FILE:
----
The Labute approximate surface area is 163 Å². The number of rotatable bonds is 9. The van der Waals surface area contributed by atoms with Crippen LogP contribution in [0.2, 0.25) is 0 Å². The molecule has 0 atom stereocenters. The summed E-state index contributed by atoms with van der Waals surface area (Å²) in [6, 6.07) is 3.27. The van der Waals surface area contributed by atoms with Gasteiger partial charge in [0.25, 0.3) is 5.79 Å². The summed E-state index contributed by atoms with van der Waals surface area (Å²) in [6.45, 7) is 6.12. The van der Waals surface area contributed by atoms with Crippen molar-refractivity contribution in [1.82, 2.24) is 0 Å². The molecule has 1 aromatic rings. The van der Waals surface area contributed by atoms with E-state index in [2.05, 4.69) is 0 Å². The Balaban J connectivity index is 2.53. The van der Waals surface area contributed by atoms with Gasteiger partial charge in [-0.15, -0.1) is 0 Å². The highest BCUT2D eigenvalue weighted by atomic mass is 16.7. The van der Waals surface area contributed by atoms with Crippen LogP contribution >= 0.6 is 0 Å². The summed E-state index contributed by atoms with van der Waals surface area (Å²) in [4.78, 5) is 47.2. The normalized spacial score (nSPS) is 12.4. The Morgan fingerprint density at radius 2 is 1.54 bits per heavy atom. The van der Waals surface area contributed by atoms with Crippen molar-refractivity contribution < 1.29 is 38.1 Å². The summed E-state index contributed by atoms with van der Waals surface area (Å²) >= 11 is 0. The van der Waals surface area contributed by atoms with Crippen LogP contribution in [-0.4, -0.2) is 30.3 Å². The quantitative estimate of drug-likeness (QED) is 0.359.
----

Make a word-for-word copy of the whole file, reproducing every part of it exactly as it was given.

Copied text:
The Labute approximate surface area is 163 Å². The number of rotatable bonds is 9. The van der Waals surface area contributed by atoms with Crippen LogP contribution in [0.2, 0.25) is 0 Å². The molecule has 0 atom stereocenters. The summed E-state index contributed by atoms with van der Waals surface area (Å²) in [6, 6.07) is 3.27. The van der Waals surface area contributed by atoms with Gasteiger partial charge in [0.25, 0.3) is 5.79 Å². The summed E-state index contributed by atoms with van der Waals surface area (Å²) in [6.45, 7) is 6.12. The van der Waals surface area contributed by atoms with Crippen molar-refractivity contribution in [1.82, 2.24) is 0 Å². The molecule has 1 aromatic rings. The van der Waals surface area contributed by atoms with E-state index in [2.05, 4.69) is 0 Å². The Balaban J connectivity index is 2.53. The van der Waals surface area contributed by atoms with Gasteiger partial charge in [-0.15, -0.1) is 0 Å². The highest BCUT2D eigenvalue weighted by atomic mass is 16.7. The van der Waals surface area contributed by atoms with Crippen LogP contribution >= 0.6 is 0 Å². The summed E-state index contributed by atoms with van der Waals surface area (Å²) in [4.78, 5) is 47.2. The normalized spacial score (nSPS) is 12.4. The Morgan fingerprint density at radius 2 is 1.54 bits per heavy atom. The van der Waals surface area contributed by atoms with Crippen molar-refractivity contribution < 1.29 is 38.1 Å². The summed E-state index contributed by atoms with van der Waals surface area (Å²) >= 11 is 0. The van der Waals surface area contributed by atoms with Crippen LogP contribution in [-0.4, -0.2) is 30.3 Å². The quantitative estimate of drug-likeness (QED) is 0.359.